I will say it to the ends of the earth, Filters filters filters at a minimal minimal price,. it would work. I bet 90+ percent of "bands" or "acts" on Facebook/Myspace do not even have a valid CD to sell. PSA's from the big big acts would benefit too, they are losing more revenue than we are.

    It is too easy for Weekend jammers and music hobbyists to assemble what they themselves think is a real music act. They can do anything that a legitimate artist can do all the way up to sticking that CD up on the internet store shelf. They have DIY recording, CDR, all kinds of software, need nominal cash, and then the likes of CDbaby (which is a pro-con situation here).make FILTERS damn it!! And that is where the internet shopper has to weed thru.

  • Then there was the musician who took a second job as an actor and wound up waiting tables.

  • In our day job, we work out being able to include our music. See a new promo which features our music. The song is available as a free download on ilike.
    The joys of self-employment.

    create it, be it, live it!

  • I like this article, and especially the comments it has evoked (I haven't read them all yet, I confess). I am one of those musicians developing (slowly) a niche market, so it is taking time. It's taken time to even know that I'm not on the mass-appeal bandwagon. It's hard to know when you're a maverick songwriter, because it's like contemplating the sound of one hand clapping. All I know is, when I play a gig and it's not a paid gig other than tips, people throw money at me (tips, CD's). I take that as an encouragement. I have never thought I could make a living as a songwriter – for one thing, I don't pitch my songs, I sing them myself. For another, I do it to make myself feel better. Being creative in the best way I know how, songwriting, is something that just makes my world a better place (and listeners too, I think). So I do it for the love. When money comes, it's a gift. However, I would like to make more money at this now, as I've lost my day-job a year ago, and I'm living on a limited fixed income which will soon end. So my goose is cooked, if I don't get a job, I guess. The problem is, I'm not that young, so working full-time (which is what I must do to pay all my bills) gets in the way of finding alot of good musical opportunities, and networking, because it takes time and energy to work (after an 11-hour day of work, I'm not good for much of anything, not even practicing). So it's really a tough call. I put a great deal of energy into writing and practicing my music, as well as contemplating where I'm going with all this and trying to create a workable vision. All of this takes an enormous amount of time and obsession.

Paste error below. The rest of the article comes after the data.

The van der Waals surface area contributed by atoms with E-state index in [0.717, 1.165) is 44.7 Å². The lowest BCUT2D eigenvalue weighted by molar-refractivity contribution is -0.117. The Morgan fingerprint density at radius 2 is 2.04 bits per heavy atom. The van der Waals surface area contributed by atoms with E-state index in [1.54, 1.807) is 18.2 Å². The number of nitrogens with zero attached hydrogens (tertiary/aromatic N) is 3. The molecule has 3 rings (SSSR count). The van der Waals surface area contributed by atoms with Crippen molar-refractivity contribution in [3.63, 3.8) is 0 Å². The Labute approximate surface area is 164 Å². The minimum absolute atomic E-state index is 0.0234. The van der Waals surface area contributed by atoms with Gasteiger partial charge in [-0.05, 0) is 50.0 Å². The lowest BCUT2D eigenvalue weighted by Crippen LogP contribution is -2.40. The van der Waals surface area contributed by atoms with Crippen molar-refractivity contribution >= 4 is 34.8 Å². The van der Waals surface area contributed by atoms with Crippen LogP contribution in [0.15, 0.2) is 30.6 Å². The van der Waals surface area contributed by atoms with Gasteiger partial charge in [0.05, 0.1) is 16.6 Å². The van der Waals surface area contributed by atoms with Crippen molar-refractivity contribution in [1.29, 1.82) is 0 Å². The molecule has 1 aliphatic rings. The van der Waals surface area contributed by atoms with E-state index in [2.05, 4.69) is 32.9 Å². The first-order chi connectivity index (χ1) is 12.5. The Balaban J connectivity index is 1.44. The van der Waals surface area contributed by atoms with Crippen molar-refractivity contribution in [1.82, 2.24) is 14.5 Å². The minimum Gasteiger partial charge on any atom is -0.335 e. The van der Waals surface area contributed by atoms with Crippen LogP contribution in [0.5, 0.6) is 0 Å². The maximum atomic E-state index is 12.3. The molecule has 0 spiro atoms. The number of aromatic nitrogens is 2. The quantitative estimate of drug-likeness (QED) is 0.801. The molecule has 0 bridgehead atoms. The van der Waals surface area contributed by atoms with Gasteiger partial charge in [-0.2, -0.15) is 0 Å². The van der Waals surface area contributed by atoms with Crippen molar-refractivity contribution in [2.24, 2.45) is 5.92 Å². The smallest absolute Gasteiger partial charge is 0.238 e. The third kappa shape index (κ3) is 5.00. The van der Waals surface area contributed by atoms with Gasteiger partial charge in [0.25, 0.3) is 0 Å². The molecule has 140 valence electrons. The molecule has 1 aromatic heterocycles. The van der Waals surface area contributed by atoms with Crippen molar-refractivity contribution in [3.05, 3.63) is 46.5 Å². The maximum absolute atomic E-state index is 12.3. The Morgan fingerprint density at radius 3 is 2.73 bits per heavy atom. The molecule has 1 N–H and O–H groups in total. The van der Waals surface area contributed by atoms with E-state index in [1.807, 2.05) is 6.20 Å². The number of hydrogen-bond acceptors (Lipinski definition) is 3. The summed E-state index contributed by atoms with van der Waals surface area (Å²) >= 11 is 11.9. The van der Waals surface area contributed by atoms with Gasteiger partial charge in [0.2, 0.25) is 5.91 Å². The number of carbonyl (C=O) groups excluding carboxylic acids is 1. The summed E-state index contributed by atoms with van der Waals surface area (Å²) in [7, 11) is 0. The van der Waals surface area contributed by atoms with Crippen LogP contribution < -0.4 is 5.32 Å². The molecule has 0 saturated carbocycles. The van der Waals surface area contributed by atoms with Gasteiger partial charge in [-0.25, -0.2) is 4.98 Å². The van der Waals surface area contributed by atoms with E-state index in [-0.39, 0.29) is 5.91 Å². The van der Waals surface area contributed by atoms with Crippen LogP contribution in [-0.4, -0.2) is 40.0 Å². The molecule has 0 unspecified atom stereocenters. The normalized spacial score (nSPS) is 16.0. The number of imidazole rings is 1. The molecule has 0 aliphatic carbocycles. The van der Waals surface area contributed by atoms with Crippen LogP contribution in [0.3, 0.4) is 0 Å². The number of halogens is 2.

Kevin Trawick says:
    January 12, 2011 at 10:14 pm

    I’ll add this:
    The music business is f*cking hard work. Most people dont understand this fact. Weather its friends or family or just an aquaintance. As music makers we all have felt this pressure to get a real job, day job etc,. So you succomb to the pressure, real or imagined and in the process you lose out on opportunities that would have presented themselves if you were devoting more time to your music career. But in the big picture, everything stops if you can’t pay your bills with one or the other. I say that whatever it takes for one to make music, then thats what needs to be done.

  • I've read a lot of the comments, not all of them, but I think I get the gist:

    Thank you for this. As an independent artist/guitarist/vocalist, I am constantly questioning whether or not I'm doing the right thing by dedicating my life to music. After reading this and all the comments, I realize that I'm in good company.

    I think that as musical people, we are probably going to have the greatest criticisms of the music industry because it's where we spend most of our time. But we must remember that the majority of entrepreneurs fail in every industry. The success rate in any personal endeavor is terribly skewed toward a select few while everyone else just gets by. I personally believe that art is one of the only places where the "proof is in the pudding". Anybody with a digital flip cam and garage band can make a music video, but only those who work at their craft will still be making music in 10 years. Marketing and a solid business plan ain't all it takes. You're only as good as your next show. Yet Monsanto gets to destroy the planet and remain profitable.

    Stay up musicians! You produce goodness!